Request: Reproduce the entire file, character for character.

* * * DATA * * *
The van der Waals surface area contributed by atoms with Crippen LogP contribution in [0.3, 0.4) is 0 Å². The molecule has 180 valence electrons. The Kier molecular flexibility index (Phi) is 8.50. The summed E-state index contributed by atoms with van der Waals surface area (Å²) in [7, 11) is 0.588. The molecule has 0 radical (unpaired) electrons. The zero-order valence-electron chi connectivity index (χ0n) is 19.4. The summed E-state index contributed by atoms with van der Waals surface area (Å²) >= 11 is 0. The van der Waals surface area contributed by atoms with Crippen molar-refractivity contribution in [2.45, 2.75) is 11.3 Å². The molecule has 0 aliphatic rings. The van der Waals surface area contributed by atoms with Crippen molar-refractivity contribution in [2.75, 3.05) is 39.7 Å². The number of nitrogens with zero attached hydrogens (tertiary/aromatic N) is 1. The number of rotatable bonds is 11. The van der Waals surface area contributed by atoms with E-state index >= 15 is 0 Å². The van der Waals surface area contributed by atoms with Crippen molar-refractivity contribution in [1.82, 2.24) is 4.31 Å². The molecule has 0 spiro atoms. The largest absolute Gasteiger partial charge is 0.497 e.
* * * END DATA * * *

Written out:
The van der Waals surface area contributed by atoms with Crippen LogP contribution in [0.3, 0.4) is 0 Å². The molecule has 180 valence electrons. The Kier molecular flexibility index (Phi) is 8.50. The summed E-state index contributed by atoms with van der Waals surface area (Å²) in [7, 11) is 0.588. The molecule has 0 radical (unpaired) electrons. The zero-order valence-electron chi connectivity index (χ0n) is 19.4. The summed E-state index contributed by atoms with van der Waals surface area (Å²) >= 11 is 0. The van der Waals surface area contributed by atoms with Crippen molar-refractivity contribution in [2.45, 2.75) is 11.3 Å². The molecule has 0 aliphatic rings. The van der Waals surface area contributed by atoms with Crippen molar-refractivity contribution in [2.75, 3.05) is 39.7 Å². The number of nitrogens with zero attached hydrogens (tertiary/aromatic N) is 1. The number of rotatable bonds is 11. The van der Waals surface area contributed by atoms with E-state index >= 15 is 0 Å². The van der Waals surface area contributed by atoms with Crippen molar-refractivity contribution in [1.82, 2.24) is 4.31 Å². The molecule has 0 spiro atoms. The largest absolute Gasteiger partial charge is 0.497 e.